In an attempt to probably avoid the lawsuit action being filed against them, Goldman Sachs agreed to make changes to industry rules in the aluminum trade on July 31st last. No client accepted the offer of exchanging aluminum that was stuck in bottlenecks in the warehouse queues for immediately-deliverable metal. Gary D. Cohn, the Chief Executive Officer of Goldman Sachs stated in an interview with CNBC: “We feel horrible for consumers if they can’t get metal,” Cohn said. “We don’t believe that to be the fact.”
However, deny as they might, the facts are there. Goldman Sachs and the London Metal Exchange have transformed themselves into the new Oppenheimer–family controlling the diamond market through De Beers, restricting the supply of diamonds to the market and making them a rarity.
According to Goldman Sachs, the price of aluminum has fallen since 2006(by 40%). But, research carried out by the Texas research analyst Harbor Intelligence, aluminum (delivery in 3 months) fell 13% in 2013 as stock reached all-time record levels in warehouses of the London Stock Exchange. As a result, premiums also increased to record levels: 12 or 13 cents a pound (June 2013). In 2010, those premiums stood at 6.5 cents per pound. Goldman Sachs took over the control of the LME-licensed warehouses in February 2010.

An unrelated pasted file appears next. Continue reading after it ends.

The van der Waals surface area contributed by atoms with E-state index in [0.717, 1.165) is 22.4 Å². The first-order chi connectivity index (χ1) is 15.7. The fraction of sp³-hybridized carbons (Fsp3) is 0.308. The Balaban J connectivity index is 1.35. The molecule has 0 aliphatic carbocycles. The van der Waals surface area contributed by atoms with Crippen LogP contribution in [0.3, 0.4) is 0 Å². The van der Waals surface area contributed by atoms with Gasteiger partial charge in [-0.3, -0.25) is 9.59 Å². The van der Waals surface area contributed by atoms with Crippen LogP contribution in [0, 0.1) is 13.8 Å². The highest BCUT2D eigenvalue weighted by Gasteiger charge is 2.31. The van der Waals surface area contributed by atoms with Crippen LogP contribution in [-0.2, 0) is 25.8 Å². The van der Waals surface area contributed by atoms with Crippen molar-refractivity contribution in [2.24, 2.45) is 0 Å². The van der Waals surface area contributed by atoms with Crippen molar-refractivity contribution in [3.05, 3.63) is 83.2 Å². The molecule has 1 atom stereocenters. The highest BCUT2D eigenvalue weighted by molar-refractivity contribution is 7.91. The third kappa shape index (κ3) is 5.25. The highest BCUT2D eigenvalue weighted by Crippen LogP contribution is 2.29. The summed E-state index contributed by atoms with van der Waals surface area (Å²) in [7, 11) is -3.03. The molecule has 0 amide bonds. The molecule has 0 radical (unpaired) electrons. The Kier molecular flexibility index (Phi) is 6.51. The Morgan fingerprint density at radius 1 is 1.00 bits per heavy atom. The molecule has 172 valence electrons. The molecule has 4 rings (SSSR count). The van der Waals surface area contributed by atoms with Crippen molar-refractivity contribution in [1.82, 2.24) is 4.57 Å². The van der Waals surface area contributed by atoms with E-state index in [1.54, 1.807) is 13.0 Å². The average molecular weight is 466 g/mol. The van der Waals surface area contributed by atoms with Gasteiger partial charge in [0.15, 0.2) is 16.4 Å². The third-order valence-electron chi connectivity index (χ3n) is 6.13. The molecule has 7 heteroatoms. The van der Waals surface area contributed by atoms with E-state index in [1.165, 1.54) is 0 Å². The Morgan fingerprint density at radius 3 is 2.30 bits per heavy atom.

Detroit might have gone bankrupt and the storage facilities off Michigan Avenue certainly might be in a derelict neighborhood, but they are the prime site for the Goldman-Sachs money spinner. Restricting supply and causing delivery delays is as old as the hills and you don’t have to be a financial expert to know what the result is going to be. It just seems strange that the powers-that-be that allowed the banks to control the commodities markets like this never actually thought a bit ahead before doing so. You wouldn’t have needed a crystal ball to know that the game would be easy and the chase was almost non-existent. Goldman Sachs created deals with producers, agreeing to buy aluminum and store it cheaply until the prices rose over an extended period of time.